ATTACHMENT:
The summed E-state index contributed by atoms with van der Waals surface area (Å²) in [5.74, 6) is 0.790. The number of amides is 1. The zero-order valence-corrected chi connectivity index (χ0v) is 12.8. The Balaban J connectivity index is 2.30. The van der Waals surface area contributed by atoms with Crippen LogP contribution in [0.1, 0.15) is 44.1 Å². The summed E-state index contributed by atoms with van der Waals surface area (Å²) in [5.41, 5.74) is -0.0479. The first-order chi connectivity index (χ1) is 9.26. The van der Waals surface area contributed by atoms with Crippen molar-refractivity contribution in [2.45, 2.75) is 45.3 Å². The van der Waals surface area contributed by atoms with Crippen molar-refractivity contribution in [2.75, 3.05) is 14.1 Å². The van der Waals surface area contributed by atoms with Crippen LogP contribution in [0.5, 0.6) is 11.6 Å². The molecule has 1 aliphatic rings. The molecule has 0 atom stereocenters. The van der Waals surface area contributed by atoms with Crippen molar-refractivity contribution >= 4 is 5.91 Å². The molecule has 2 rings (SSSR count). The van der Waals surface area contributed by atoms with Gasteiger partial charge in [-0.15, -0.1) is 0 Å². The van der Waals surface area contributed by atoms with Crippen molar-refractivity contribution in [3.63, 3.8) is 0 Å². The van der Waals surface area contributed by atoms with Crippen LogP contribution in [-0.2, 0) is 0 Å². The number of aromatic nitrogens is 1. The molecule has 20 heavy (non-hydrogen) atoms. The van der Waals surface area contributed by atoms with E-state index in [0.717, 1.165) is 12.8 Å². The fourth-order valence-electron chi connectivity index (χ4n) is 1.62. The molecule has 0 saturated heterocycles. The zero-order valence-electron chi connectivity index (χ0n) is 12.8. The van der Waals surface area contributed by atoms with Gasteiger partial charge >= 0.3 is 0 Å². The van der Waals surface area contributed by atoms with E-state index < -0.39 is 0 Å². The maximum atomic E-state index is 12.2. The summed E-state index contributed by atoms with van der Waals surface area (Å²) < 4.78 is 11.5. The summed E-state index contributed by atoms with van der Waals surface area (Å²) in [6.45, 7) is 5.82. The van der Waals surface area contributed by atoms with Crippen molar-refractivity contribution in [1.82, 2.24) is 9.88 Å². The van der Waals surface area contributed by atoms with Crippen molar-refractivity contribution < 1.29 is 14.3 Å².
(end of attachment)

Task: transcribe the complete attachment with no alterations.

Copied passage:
The summed E-state index contributed by atoms with van der Waals surface area (Å²) in [5.74, 6) is 0.790. The number of amides is 1. The zero-order valence-corrected chi connectivity index (χ0v) is 12.8. The Balaban J connectivity index is 2.30. The van der Waals surface area contributed by atoms with Crippen LogP contribution in [0.1, 0.15) is 44.1 Å². The summed E-state index contributed by atoms with van der Waals surface area (Å²) in [5.41, 5.74) is -0.0479. The first-order chi connectivity index (χ1) is 9.26. The van der Waals surface area contributed by atoms with Crippen molar-refractivity contribution in [2.45, 2.75) is 45.3 Å². The van der Waals surface area contributed by atoms with Crippen molar-refractivity contribution in [2.75, 3.05) is 14.1 Å². The van der Waals surface area contributed by atoms with Crippen LogP contribution in [0.5, 0.6) is 11.6 Å². The molecule has 1 aliphatic rings. The molecule has 0 atom stereocenters. The van der Waals surface area contributed by atoms with Crippen molar-refractivity contribution >= 4 is 5.91 Å². The molecule has 2 rings (SSSR count). The van der Waals surface area contributed by atoms with Gasteiger partial charge in [-0.15, -0.1) is 0 Å². The van der Waals surface area contributed by atoms with Crippen molar-refractivity contribution in [3.63, 3.8) is 0 Å². The van der Waals surface area contributed by atoms with Crippen LogP contribution in [-0.2, 0) is 0 Å². The number of aromatic nitrogens is 1. The molecule has 20 heavy (non-hydrogen) atoms. The van der Waals surface area contributed by atoms with E-state index in [0.717, 1.165) is 12.8 Å². The fourth-order valence-electron chi connectivity index (χ4n) is 1.62. The molecule has 0 saturated heterocycles. The zero-order valence-electron chi connectivity index (χ0n) is 12.8. The van der Waals surface area contributed by atoms with Gasteiger partial charge >= 0.3 is 0 Å². The van der Waals surface area contributed by atoms with E-state index < -0.39 is 0 Å². The maximum atomic E-state index is 12.2. The summed E-state index contributed by atoms with van der Waals surface area (Å²) < 4.78 is 11.5. The summed E-state index contributed by atoms with van der Waals surface area (Å²) in [6.45, 7) is 5.82. The van der Waals surface area contributed by atoms with Crippen molar-refractivity contribution in [1.82, 2.24) is 9.88 Å². The van der Waals surface area contributed by atoms with Crippen molar-refractivity contribution < 1.29 is 14.3 Å².